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Mold problems
Tiki Centralite

Joined: Jun 08, 2009
Posts: 34
Posted: 2010-04-25 2:41 pm   Permalink

So after reading a book on carving I decided to strip the bark on two large pine logs that have been drying for over a year. There was buildup of black looking mold along the top and bottom where the log had been cut while the center was fresh as the day I cut it. Two weeks have passed since then and light green mold has started to grow all over the logs. I admit that I stacked them together in a pile so the moisture could escape. I know have them standing up separated from each other. Any suggestions on how to stop the growth? They have been in a dry cold garage all winter.

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Tiki Socialite

Joined: Jul 09, 2006
Posts: 161
Posted: 2010-04-26 04:54 am   Permalink

Bleachy water spray down

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Chip and Andy
Tiki Socialite

Joined: Jul 13, 2004
Posts: 2277
From: Corner table, Molokai Lounge, Mai-Kai.
Posted: 2010-04-26 06:12 am   Permalink


On 2010-04-26 04:54, wplugger wrote:
Bleachy water spray down

Bleach is the fastest way, but not the best way.

Bleach won't kill the root of the mold spore so it will return again, and again, and again. Which isn't a problem if your going to seal the wood when your done working. If your going to leave the wood in any kind of natural state your going to need to kill the mold by getting some stronger stuff.

If you have an aversion to chemical warfare, you can go natural with vinegar. Takes a bit more work, and tends to induce cravings for pickles and Filipino food. Get white vinegar, heat it as hot as you can handle, and spray the wood. The heat and the acidity of the vinegar will kill the root of the mold spore.

Whatever method you use, use lots of fans and ventilation. Everything you use to kill mold smells bad and/or is bad for you. And you don't want the wood to stay wet after application or you will wind up with more mold than you started with.

Good luck with whatever method you choose! And please report back what you used and how and pics help.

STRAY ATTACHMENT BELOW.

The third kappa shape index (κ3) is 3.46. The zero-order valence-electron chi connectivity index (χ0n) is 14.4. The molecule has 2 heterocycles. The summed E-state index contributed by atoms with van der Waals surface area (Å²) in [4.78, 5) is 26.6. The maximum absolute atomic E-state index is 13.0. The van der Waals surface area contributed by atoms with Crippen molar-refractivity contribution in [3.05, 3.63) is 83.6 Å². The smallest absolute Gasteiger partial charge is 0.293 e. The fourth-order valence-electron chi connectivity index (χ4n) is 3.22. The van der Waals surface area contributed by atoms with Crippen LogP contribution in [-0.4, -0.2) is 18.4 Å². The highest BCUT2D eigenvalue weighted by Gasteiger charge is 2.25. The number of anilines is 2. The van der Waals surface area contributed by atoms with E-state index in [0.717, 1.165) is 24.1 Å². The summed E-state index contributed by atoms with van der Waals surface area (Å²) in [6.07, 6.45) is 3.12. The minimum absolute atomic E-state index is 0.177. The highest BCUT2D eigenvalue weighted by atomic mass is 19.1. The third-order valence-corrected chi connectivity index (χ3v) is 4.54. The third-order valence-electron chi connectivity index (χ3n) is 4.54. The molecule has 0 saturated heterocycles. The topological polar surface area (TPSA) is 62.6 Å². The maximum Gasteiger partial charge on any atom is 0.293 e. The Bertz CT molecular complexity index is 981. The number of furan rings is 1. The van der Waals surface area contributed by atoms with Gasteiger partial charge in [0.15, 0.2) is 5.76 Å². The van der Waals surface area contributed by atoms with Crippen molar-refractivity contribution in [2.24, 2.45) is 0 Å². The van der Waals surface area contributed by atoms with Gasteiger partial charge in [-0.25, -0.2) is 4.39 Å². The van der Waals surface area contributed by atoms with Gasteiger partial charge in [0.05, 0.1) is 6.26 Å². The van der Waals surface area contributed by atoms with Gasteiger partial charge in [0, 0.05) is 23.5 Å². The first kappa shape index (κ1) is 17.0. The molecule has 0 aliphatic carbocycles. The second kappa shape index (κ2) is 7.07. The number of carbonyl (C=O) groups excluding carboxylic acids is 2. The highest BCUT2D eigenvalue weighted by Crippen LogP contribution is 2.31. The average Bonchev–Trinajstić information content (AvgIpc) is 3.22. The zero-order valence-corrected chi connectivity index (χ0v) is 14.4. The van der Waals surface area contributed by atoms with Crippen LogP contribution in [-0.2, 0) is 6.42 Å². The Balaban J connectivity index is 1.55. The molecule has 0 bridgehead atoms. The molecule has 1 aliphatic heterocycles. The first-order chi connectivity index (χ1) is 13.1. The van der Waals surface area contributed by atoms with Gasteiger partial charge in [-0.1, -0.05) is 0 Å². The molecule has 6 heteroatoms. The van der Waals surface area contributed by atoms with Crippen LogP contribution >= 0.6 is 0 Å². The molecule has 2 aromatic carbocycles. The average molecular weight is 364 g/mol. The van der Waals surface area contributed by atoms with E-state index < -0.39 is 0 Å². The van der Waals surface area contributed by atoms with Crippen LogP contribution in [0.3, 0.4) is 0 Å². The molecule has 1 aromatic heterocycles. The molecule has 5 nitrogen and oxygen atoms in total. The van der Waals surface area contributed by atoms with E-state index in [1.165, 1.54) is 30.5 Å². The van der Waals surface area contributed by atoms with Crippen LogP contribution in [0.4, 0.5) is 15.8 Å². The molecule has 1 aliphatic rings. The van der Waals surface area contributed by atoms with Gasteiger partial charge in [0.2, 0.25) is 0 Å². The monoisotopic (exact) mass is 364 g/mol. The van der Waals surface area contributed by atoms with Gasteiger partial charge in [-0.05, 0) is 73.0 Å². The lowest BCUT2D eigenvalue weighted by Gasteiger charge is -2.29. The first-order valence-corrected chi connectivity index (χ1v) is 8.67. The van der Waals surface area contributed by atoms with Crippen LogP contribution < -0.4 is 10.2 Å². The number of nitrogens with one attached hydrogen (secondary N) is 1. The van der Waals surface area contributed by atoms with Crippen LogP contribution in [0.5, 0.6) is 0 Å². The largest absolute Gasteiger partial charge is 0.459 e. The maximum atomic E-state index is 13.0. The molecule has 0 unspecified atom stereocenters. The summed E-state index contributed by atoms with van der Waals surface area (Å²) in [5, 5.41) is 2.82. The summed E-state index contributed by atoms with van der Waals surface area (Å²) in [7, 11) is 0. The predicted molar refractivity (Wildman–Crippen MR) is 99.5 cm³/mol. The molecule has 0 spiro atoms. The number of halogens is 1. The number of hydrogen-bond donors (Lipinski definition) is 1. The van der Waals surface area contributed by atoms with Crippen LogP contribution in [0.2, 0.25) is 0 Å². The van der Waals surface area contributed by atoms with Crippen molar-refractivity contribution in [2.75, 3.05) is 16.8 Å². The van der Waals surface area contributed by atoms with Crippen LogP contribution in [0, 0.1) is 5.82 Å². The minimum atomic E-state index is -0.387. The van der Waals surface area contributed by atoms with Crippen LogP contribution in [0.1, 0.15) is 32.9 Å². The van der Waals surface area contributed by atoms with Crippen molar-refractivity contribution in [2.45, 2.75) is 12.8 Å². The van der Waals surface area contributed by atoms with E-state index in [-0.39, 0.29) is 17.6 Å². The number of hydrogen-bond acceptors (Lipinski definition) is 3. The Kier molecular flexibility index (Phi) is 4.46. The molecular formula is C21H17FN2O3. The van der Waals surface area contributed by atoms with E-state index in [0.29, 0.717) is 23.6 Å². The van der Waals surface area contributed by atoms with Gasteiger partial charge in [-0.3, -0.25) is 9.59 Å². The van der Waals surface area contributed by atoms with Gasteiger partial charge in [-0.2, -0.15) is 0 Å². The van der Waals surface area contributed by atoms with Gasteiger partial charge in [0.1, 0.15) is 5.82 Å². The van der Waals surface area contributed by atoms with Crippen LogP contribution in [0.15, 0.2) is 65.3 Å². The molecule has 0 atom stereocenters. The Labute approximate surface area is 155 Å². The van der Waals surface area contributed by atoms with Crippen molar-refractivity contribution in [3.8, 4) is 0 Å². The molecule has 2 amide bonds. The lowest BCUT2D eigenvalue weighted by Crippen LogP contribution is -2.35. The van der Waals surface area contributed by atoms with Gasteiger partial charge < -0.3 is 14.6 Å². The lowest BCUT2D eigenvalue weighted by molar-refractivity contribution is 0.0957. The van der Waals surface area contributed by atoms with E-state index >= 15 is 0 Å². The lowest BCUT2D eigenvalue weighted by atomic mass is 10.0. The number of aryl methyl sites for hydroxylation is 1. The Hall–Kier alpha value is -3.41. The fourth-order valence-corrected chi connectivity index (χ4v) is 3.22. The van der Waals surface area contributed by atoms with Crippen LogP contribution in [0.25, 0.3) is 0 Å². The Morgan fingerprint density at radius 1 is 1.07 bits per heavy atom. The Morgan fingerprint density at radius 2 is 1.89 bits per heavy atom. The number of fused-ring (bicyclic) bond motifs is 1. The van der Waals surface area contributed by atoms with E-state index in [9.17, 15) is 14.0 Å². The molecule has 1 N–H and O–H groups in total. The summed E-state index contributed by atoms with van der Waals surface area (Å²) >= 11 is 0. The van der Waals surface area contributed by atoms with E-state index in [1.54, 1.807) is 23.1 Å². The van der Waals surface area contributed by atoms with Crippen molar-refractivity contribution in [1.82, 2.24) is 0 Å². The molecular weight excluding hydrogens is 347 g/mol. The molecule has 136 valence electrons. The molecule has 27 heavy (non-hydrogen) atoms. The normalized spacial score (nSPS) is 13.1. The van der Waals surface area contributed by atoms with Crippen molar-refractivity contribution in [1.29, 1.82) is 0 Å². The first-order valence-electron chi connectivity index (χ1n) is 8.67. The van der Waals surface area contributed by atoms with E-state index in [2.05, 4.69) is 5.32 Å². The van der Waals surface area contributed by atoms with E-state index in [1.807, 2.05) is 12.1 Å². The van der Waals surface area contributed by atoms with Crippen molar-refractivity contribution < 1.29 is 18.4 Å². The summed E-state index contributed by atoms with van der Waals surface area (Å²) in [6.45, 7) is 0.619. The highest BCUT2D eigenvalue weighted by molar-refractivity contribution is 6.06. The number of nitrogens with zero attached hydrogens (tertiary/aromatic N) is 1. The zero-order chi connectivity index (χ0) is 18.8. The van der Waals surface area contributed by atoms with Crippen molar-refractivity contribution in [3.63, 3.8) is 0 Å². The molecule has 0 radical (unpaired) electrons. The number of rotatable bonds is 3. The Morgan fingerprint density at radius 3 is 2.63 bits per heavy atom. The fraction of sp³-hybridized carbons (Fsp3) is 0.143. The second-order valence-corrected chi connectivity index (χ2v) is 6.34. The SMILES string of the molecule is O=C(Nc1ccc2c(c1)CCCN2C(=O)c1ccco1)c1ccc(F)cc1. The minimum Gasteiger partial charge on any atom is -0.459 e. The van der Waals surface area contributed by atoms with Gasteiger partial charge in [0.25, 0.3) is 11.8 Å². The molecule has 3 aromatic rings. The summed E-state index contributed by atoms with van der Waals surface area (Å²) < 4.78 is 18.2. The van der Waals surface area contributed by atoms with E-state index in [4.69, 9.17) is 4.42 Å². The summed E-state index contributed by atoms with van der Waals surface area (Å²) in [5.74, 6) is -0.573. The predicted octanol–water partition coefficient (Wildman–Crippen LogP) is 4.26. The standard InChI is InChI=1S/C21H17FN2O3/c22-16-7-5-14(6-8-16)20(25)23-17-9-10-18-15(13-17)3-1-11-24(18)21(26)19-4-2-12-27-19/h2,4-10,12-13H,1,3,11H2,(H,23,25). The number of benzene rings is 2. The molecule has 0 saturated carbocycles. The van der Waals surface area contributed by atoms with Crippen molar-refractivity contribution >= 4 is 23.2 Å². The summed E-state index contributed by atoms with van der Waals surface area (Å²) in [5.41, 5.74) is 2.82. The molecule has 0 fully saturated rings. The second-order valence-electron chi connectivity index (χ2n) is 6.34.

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Billy the Crud
Tiki Socialite

Joined: Jun 02, 2007
Posts: 996
From: San Diego
Posted: 2010-04-26 10:22 pm   Permalink

First off, where do you live and what kind of pine are you dealing with? When I first started carving, I lived closer to the beach where it was more humid. My palm logs molded up pretty good until I moved further inland. Most types of pine are very prone to mold. I used to be in the lumber industry and I remember a truck coming in, loaded with pine boards and no cover. It had rained the night before and the entire load was freakin blue. At first I thought I was looking at spray painted Doug Fir, but was informed it was "white" pine. Laughed my ass off, man. Poor bastard had to return the load.
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"96 tears from 96 eyes".....RIP Lux Interior

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Tiki Centralite

Joined: Jun 08, 2009
Posts: 34
Posted: 2010-04-30 09:54 am   Permalink

I live outside of Philadelphia, so I'm not near the water at all. I had intended to leave the bark on the log (white pine I believe) but it was sappy all over so I decided after 8 or so months of drying with the bark on to lop it all off. What I found was the bark along the top and bottom of the log came off easily and had blackish mold underneath it. The bark along the center of the log was fresh as the day I cut it and the inside of the bark was spongy and wet. So with all the bark off I stacked the logs on their side so the moisture would escape out each end (since I made fresh cuts on the ends as well). What is happening now is a blue/light green mold has started growing all over the logs. I separated them and they are standing tall in my garage.

This weekend I will either spray with bleach or the hot vinegar. I'll do so outside and let them dry in the sun. I was planning on scrubbing them with after I spray to get the mold off then reapplying another coat. I've been out of town for a week so I'll see if the mold has gotten much worse when I get home later today.

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